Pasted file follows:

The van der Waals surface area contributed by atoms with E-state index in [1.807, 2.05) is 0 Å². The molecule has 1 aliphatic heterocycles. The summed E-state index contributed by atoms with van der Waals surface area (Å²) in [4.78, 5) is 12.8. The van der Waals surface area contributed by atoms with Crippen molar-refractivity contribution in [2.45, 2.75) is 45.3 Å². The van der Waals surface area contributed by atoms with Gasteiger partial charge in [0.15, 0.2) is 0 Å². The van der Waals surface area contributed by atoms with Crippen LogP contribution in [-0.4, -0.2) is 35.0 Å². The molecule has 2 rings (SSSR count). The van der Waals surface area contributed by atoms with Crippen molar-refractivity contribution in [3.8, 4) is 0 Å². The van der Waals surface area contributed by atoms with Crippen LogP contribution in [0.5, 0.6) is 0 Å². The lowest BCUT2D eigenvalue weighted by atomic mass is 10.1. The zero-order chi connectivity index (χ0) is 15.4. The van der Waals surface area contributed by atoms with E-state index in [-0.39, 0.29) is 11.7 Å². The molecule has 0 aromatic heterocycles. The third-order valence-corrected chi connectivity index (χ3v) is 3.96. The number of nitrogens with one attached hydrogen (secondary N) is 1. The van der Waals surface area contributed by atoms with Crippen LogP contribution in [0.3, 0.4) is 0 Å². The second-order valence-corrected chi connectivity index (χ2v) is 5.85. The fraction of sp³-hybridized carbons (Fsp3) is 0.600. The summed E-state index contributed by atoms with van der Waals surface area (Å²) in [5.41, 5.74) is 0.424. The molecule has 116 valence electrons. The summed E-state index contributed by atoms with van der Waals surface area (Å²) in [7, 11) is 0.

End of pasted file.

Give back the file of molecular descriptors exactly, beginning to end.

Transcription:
The van der Waals surface area contributed by atoms with E-state index in [1.807, 2.05) is 0 Å². The molecule has 1 aliphatic heterocycles. The summed E-state index contributed by atoms with van der Waals surface area (Å²) in [4.78, 5) is 12.8. The van der Waals surface area contributed by atoms with Crippen molar-refractivity contribution in [2.45, 2.75) is 45.3 Å². The van der Waals surface area contributed by atoms with Gasteiger partial charge in [0.15, 0.2) is 0 Å². The van der Waals surface area contributed by atoms with Crippen LogP contribution in [-0.4, -0.2) is 35.0 Å². The molecule has 2 rings (SSSR count). The van der Waals surface area contributed by atoms with Crippen molar-refractivity contribution in [3.8, 4) is 0 Å². The van der Waals surface area contributed by atoms with Crippen LogP contribution in [0.5, 0.6) is 0 Å². The lowest BCUT2D eigenvalue weighted by atomic mass is 10.1. The zero-order chi connectivity index (χ0) is 15.4. The van der Waals surface area contributed by atoms with E-state index in [-0.39, 0.29) is 11.7 Å². The molecule has 0 aromatic heterocycles. The third-order valence-corrected chi connectivity index (χ3v) is 3.96. The number of nitrogens with one attached hydrogen (secondary N) is 1. The van der Waals surface area contributed by atoms with Crippen LogP contribution in [0.3, 0.4) is 0 Å². The second-order valence-corrected chi connectivity index (χ2v) is 5.85. The fraction of sp³-hybridized carbons (Fsp3) is 0.600. The summed E-state index contributed by atoms with van der Waals surface area (Å²) in [5.41, 5.74) is 0.424. The molecule has 116 valence electrons. The summed E-state index contributed by atoms with van der Waals surface area (Å²) in [7, 11) is 0.